## Section: New Results

### Translating between implicit and explicit versions of proof

Participants : Roberto Blanco, Zakaria Chihani, Dale Miller.

As we have demonstrated within the Parsifal team, the Foundational
Proof Certificate (FPC) framework can be used to define the semantics
of a wide range of proof evidence.
We have given such definitions for a number of textbook proof
systems as well as for the proof evidence output from some existing
theorem proving systems.
An important decision in designing a proof certificate format is the
choice of how many details are to be placed within certificates.
Formats with fewer details are smaller and easier for theorem provers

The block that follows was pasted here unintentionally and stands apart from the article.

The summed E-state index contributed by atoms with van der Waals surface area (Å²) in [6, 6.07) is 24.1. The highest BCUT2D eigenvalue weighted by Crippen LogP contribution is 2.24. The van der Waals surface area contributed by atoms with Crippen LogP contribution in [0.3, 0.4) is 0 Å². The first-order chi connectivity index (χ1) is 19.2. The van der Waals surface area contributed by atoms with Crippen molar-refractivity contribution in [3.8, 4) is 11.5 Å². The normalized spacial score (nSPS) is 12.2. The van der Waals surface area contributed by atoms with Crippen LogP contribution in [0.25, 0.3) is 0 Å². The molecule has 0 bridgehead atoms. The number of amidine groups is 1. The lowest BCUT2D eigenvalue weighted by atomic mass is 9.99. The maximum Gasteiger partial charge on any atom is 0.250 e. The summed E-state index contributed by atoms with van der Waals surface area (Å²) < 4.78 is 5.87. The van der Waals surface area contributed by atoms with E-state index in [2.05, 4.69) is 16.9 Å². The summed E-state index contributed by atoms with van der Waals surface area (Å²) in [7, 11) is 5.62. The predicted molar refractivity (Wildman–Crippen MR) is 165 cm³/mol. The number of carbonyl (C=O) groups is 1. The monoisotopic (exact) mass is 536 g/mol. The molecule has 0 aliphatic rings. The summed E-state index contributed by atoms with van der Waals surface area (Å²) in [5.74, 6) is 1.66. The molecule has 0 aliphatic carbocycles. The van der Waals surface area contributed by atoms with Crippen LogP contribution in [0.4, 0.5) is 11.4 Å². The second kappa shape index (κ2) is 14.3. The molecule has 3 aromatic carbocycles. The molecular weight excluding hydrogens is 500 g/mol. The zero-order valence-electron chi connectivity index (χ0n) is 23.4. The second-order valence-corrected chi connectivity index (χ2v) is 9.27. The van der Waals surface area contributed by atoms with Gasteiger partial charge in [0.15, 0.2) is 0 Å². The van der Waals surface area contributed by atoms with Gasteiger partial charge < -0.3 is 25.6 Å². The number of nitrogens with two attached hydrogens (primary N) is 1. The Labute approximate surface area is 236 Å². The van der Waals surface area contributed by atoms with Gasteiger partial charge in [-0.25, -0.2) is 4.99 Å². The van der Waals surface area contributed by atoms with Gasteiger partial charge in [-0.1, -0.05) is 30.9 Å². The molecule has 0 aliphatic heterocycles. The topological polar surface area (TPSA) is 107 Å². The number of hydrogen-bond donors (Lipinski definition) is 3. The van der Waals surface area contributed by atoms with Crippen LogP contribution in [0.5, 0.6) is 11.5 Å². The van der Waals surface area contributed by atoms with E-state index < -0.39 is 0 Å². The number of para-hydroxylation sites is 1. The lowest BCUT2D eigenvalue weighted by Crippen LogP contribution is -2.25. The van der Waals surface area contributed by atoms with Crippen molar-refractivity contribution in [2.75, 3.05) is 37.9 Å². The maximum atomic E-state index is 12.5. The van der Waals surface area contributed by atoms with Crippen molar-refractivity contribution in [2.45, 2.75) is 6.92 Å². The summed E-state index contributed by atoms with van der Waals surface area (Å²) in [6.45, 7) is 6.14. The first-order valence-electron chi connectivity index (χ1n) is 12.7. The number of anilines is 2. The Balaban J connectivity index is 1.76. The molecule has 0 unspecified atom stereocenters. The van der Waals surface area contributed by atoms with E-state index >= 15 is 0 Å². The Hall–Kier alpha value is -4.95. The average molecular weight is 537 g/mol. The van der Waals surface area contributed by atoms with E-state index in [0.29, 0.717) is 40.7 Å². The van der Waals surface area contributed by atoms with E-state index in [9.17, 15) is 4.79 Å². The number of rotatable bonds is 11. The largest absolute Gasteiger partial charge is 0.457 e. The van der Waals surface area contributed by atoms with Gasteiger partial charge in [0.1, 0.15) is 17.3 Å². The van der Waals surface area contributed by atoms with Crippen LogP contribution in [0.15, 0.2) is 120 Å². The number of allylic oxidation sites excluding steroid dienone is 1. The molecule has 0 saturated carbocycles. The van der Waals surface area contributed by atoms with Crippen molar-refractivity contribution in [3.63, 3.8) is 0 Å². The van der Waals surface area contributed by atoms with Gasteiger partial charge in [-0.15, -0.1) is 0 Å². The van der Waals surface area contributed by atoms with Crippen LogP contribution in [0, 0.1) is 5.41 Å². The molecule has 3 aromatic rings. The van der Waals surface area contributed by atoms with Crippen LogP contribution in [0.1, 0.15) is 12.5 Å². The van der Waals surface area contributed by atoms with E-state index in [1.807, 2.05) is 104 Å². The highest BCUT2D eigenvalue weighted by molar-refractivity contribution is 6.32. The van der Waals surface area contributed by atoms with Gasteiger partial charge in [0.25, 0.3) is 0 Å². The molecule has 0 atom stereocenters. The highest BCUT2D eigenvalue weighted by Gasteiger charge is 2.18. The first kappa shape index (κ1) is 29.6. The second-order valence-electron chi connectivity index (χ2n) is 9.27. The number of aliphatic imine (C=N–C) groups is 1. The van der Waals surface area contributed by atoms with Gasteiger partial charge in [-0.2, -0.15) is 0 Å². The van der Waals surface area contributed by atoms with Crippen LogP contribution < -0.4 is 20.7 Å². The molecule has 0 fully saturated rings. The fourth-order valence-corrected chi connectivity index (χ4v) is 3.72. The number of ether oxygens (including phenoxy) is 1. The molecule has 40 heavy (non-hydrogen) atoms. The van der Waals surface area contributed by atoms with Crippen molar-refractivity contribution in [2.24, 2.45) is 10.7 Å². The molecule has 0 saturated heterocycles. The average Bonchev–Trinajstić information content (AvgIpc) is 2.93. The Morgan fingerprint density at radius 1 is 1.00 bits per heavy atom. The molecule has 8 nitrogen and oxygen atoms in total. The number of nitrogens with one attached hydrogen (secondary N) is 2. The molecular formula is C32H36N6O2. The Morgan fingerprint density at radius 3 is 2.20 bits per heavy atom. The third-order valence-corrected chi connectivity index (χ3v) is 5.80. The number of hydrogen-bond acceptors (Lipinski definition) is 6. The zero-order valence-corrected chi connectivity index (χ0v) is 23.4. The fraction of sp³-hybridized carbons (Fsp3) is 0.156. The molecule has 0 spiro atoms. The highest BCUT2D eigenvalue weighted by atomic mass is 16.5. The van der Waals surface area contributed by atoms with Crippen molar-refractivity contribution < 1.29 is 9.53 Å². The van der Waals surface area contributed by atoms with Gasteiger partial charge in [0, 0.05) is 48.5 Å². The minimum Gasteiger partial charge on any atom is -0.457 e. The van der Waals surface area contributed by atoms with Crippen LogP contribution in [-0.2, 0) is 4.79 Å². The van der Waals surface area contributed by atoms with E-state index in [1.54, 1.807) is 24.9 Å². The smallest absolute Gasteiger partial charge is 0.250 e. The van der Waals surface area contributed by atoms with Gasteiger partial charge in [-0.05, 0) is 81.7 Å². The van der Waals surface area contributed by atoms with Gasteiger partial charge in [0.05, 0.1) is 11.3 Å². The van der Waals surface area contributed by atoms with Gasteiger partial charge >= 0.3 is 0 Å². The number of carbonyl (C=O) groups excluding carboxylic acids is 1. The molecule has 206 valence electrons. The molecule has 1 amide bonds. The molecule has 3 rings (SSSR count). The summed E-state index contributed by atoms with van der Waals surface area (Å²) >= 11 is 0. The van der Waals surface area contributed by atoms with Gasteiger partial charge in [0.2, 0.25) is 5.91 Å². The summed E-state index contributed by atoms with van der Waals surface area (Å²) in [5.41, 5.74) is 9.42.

to output but they require more sophistication from checkers since
checking will involve some proof reconstruction.
Conversely, certificate formats containing many details are larger
but are checkable by less sophisticated checkers.
Since the FPC framework is based on well-established proof theory
principles, proof certificates can be manipulated in meaningful ways.
In fact, we have shown how it is possible to automate moving
from implicit to explicit (*elaboration*) and from explicit
to implicit (*distillation*) proof evidence via the proof
checking of a *pair of proof certificates*.
Performing elaboration makes it possible to transform a proof
certificate with details missing into a certificate packed with enough
details so that a simple kernel (without support for proof
reconstruction) can check the elaborated certificate.
This design allows us to trust in only a single, simple checker of
explicitly described proofs but trust in a range of theorem provers
employing a range of proof structures.
Experimental results of using this design appear in